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Most articles nowadays have DOI's. I am looking for a list of mathematics journals in which some (or all) articles lack this piece of metadata.

I don't have access to MathSciNet, but even if I had, a lack of DOI in a MathSciNet entry wouldn't prove that no DOI exists. (Or would it? Maybe MathSciNet really has complete DOI metadata for all of the mathematics literature??)

As examples, here are three journals where I suspect that not all articles have DOI's. But how can I know for sure? And what other journals lack DOI's?

  • Journal of Algebraic Geometry
  • Comptes Rendus
  • Theory and Applications of Categories.
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1 Answer 1

The short answer to your title question is no. To be able to assign DOIs, one has to pay a fee to the International DOI Foundation and not all publishers are willing to pay such fees (especially diamond-model open access publishers where both reading and publishing are free and the journal is run on a volunteer basis). So, for instance, I'm pretty sure that the Electronic Journal of Combinatorics doesn't have DOIs. Most commercial and society publications do have them, and occasional low-budget ones do as well; for instance, the Journal of Graph Algorithms & Applications is a diamond-access volunteer journal but apparently Brown University was willing to cover its fees.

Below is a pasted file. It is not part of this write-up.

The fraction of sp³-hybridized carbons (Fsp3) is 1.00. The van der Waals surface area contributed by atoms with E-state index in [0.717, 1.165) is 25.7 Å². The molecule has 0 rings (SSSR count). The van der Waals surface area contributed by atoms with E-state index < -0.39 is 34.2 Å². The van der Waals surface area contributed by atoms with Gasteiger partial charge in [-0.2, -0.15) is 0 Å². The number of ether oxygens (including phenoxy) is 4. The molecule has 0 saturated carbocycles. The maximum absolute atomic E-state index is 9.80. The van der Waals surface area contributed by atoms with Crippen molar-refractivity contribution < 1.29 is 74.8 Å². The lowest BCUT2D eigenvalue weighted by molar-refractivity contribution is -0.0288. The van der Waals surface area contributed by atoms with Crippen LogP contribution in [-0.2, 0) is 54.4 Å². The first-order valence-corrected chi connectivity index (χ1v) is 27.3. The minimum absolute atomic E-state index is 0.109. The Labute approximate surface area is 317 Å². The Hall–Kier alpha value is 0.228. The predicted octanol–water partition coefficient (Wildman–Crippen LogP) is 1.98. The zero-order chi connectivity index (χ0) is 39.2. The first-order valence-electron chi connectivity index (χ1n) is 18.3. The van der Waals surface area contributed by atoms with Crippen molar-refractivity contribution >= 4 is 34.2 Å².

It's probably also the case that some journals have DOIs for some of their papers but not all of them, although I don't have examples at hand.

If you want to know whether an individual paper has a DOI, you can tell by searching the DOI foundation's guest query service. (If a paper has a formula in its title, you should probably only search for a part of the title without the formula, to avoid encoding issues.) No MathSciNet access is needed.

I've several times seen papers that do have DOIs but where the DOI was not listed in MathSciNet, so I don't think their data is complete.

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